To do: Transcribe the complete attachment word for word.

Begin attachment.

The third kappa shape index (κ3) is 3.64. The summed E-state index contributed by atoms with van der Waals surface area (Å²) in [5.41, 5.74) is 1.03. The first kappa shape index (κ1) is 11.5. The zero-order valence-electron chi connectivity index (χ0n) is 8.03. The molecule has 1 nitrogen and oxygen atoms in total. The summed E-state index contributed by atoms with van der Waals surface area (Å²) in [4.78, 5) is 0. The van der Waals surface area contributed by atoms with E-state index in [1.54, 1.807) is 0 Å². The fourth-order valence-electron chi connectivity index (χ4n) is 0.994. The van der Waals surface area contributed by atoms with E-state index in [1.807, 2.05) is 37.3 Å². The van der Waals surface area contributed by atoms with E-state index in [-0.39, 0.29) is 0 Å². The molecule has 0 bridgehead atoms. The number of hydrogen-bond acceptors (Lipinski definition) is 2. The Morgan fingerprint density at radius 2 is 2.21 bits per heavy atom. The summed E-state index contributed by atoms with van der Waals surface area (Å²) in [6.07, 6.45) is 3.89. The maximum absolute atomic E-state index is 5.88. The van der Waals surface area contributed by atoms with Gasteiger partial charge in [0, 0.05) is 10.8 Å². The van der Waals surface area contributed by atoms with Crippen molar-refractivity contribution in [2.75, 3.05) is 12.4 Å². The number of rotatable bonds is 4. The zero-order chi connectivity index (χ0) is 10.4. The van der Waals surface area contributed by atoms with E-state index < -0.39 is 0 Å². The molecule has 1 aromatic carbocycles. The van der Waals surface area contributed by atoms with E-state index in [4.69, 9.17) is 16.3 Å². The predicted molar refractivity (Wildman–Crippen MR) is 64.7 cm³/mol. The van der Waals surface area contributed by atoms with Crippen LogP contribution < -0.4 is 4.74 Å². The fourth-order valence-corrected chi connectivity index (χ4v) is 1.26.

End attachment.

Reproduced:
The third kappa shape index (κ3) is 3.64. The summed E-state index contributed by atoms with van der Waals surface area (Å²) in [5.41, 5.74) is 1.03. The first kappa shape index (κ1) is 11.5. The zero-order valence-electron chi connectivity index (χ0n) is 8.03. The molecule has 1 nitrogen and oxygen atoms in total. The summed E-state index contributed by atoms with van der Waals surface area (Å²) in [4.78, 5) is 0. The van der Waals surface area contributed by atoms with E-state index in [1.54, 1.807) is 0 Å². The fourth-order valence-electron chi connectivity index (χ4n) is 0.994. The van der Waals surface area contributed by atoms with E-state index in [1.807, 2.05) is 37.3 Å². The van der Waals surface area contributed by atoms with E-state index in [-0.39, 0.29) is 0 Å². The molecule has 0 bridgehead atoms. The number of hydrogen-bond acceptors (Lipinski definition) is 2. The Morgan fingerprint density at radius 2 is 2.21 bits per heavy atom. The summed E-state index contributed by atoms with van der Waals surface area (Å²) in [6.07, 6.45) is 3.89. The maximum absolute atomic E-state index is 5.88. The van der Waals surface area contributed by atoms with Gasteiger partial charge in [0, 0.05) is 10.8 Å². The van der Waals surface area contributed by atoms with Crippen molar-refractivity contribution in [2.75, 3.05) is 12.4 Å². The number of rotatable bonds is 4. The zero-order chi connectivity index (χ0) is 10.4. The van der Waals surface area contributed by atoms with E-state index < -0.39 is 0 Å². The molecule has 1 aromatic carbocycles. The van der Waals surface area contributed by atoms with E-state index in [4.69, 9.17) is 16.3 Å². The predicted molar refractivity (Wildman–Crippen MR) is 64.7 cm³/mol. The van der Waals surface area contributed by atoms with Crippen LogP contribution < -0.4 is 4.74 Å². The fourth-order valence-corrected chi connectivity index (χ4v) is 1.26.